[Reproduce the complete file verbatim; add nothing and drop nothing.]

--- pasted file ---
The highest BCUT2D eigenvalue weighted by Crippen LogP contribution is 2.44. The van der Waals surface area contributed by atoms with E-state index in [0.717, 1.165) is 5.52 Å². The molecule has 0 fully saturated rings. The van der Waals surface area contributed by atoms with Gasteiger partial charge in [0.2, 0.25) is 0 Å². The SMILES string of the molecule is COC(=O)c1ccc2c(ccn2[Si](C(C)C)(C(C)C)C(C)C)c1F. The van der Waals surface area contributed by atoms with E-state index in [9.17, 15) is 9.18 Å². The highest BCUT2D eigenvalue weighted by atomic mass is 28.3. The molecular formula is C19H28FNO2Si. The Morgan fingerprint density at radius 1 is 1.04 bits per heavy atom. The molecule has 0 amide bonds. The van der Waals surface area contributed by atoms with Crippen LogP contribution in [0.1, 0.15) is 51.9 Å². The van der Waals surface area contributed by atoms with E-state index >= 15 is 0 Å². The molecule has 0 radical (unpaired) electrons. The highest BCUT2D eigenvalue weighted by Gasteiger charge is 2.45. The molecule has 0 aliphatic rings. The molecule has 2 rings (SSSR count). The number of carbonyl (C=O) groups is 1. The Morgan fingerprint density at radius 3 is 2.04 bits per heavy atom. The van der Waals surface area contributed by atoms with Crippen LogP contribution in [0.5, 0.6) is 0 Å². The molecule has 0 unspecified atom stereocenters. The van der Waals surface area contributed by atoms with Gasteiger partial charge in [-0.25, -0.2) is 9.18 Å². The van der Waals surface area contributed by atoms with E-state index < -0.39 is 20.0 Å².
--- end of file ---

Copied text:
The highest BCUT2D eigenvalue weighted by Crippen LogP contribution is 2.44. The van der Waals surface area contributed by atoms with E-state index in [0.717, 1.165) is 5.52 Å². The molecule has 0 fully saturated rings. The van der Waals surface area contributed by atoms with Gasteiger partial charge in [0.2, 0.25) is 0 Å². The SMILES string of the molecule is COC(=O)c1ccc2c(ccn2[Si](C(C)C)(C(C)C)C(C)C)c1F. The van der Waals surface area contributed by atoms with E-state index in [9.17, 15) is 9.18 Å². The highest BCUT2D eigenvalue weighted by atomic mass is 28.3. The molecular formula is C19H28FNO2Si. The Morgan fingerprint density at radius 1 is 1.04 bits per heavy atom. The molecule has 0 amide bonds. The van der Waals surface area contributed by atoms with Crippen LogP contribution in [0.1, 0.15) is 51.9 Å². The van der Waals surface area contributed by atoms with E-state index >= 15 is 0 Å². The molecule has 0 radical (unpaired) electrons. The highest BCUT2D eigenvalue weighted by Gasteiger charge is 2.45. The molecule has 0 aliphatic rings. The molecule has 2 rings (SSSR count). The number of carbonyl (C=O) groups is 1. The Morgan fingerprint density at radius 3 is 2.04 bits per heavy atom. The van der Waals surface area contributed by atoms with Crippen LogP contribution in [0.5, 0.6) is 0 Å². The molecule has 0 unspecified atom stereocenters. The van der Waals surface area contributed by atoms with Gasteiger partial charge in [-0.25, -0.2) is 9.18 Å². The van der Waals surface area contributed by atoms with E-state index < -0.39 is 20.0 Å².